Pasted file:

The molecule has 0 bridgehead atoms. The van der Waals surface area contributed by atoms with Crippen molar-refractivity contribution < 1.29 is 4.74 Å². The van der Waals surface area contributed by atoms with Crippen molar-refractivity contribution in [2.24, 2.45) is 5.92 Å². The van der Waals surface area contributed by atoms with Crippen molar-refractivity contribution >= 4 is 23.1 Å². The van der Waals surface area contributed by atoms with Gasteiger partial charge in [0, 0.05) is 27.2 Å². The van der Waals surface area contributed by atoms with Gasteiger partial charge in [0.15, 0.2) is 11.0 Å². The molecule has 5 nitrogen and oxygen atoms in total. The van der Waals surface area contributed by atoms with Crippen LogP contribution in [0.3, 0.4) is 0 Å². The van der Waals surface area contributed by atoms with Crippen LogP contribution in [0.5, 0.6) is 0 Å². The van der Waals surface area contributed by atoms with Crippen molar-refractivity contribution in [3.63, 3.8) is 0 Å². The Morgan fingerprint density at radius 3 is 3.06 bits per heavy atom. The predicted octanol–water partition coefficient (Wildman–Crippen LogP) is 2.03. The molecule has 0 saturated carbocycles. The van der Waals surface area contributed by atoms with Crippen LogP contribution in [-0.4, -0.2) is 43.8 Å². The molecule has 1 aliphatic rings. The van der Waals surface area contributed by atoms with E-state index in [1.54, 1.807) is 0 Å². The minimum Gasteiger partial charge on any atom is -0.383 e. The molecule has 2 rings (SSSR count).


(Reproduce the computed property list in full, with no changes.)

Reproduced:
The molecule has 0 bridgehead atoms. The van der Waals surface area contributed by atoms with Crippen molar-refractivity contribution < 1.29 is 4.74 Å². The van der Waals surface area contributed by atoms with Crippen molar-refractivity contribution in [2.24, 2.45) is 5.92 Å². The van der Waals surface area contributed by atoms with Crippen molar-refractivity contribution >= 4 is 23.1 Å². The van der Waals surface area contributed by atoms with Gasteiger partial charge in [0, 0.05) is 27.2 Å². The van der Waals surface area contributed by atoms with Gasteiger partial charge in [0.15, 0.2) is 11.0 Å². The molecule has 5 nitrogen and oxygen atoms in total. The van der Waals surface area contributed by atoms with Crippen LogP contribution in [0.3, 0.4) is 0 Å². The van der Waals surface area contributed by atoms with Crippen LogP contribution in [0.5, 0.6) is 0 Å². The van der Waals surface area contributed by atoms with Crippen molar-refractivity contribution in [3.63, 3.8) is 0 Å². The Morgan fingerprint density at radius 3 is 3.06 bits per heavy atom. The predicted octanol–water partition coefficient (Wildman–Crippen LogP) is 2.03. The molecule has 0 saturated carbocycles. The van der Waals surface area contributed by atoms with Crippen LogP contribution in [-0.4, -0.2) is 43.8 Å². The molecule has 1 aliphatic rings. The van der Waals surface area contributed by atoms with E-state index in [1.54, 1.807) is 0 Å². The minimum Gasteiger partial charge on any atom is -0.383 e. The molecule has 2 rings (SSSR count).